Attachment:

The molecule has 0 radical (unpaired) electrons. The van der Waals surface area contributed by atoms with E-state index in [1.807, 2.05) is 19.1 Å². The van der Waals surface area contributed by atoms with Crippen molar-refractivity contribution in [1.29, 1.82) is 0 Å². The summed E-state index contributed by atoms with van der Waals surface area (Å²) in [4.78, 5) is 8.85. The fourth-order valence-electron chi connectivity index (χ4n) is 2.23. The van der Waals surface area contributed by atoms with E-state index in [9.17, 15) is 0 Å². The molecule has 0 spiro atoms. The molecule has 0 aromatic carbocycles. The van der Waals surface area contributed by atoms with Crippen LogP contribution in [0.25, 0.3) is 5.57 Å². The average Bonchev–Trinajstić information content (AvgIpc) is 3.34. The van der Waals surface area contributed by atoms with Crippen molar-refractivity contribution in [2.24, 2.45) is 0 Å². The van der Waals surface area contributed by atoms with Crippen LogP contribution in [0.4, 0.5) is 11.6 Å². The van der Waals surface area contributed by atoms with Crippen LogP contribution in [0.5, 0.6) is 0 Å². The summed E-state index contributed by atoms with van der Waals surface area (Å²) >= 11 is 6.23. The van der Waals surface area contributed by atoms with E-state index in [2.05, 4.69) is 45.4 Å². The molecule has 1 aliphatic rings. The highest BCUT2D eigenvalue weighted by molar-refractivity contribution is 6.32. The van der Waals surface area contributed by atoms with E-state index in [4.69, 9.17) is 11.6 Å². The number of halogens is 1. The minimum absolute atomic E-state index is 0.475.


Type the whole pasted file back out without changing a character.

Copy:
The molecule has 0 radical (unpaired) electrons. The van der Waals surface area contributed by atoms with E-state index in [1.807, 2.05) is 19.1 Å². The van der Waals surface area contributed by atoms with Crippen molar-refractivity contribution in [1.29, 1.82) is 0 Å². The summed E-state index contributed by atoms with van der Waals surface area (Å²) in [4.78, 5) is 8.85. The fourth-order valence-electron chi connectivity index (χ4n) is 2.23. The van der Waals surface area contributed by atoms with E-state index in [9.17, 15) is 0 Å². The molecule has 0 spiro atoms. The molecule has 0 aromatic carbocycles. The van der Waals surface area contributed by atoms with Crippen LogP contribution in [0.25, 0.3) is 5.57 Å². The average Bonchev–Trinajstić information content (AvgIpc) is 3.34. The van der Waals surface area contributed by atoms with Crippen molar-refractivity contribution in [2.24, 2.45) is 0 Å². The van der Waals surface area contributed by atoms with Crippen LogP contribution in [0.4, 0.5) is 11.6 Å². The van der Waals surface area contributed by atoms with Crippen LogP contribution in [0.5, 0.6) is 0 Å². The summed E-state index contributed by atoms with van der Waals surface area (Å²) >= 11 is 6.23. The van der Waals surface area contributed by atoms with E-state index in [2.05, 4.69) is 45.4 Å². The molecule has 1 aliphatic rings. The highest BCUT2D eigenvalue weighted by molar-refractivity contribution is 6.32. The van der Waals surface area contributed by atoms with E-state index in [4.69, 9.17) is 11.6 Å². The number of halogens is 1. The minimum absolute atomic E-state index is 0.475.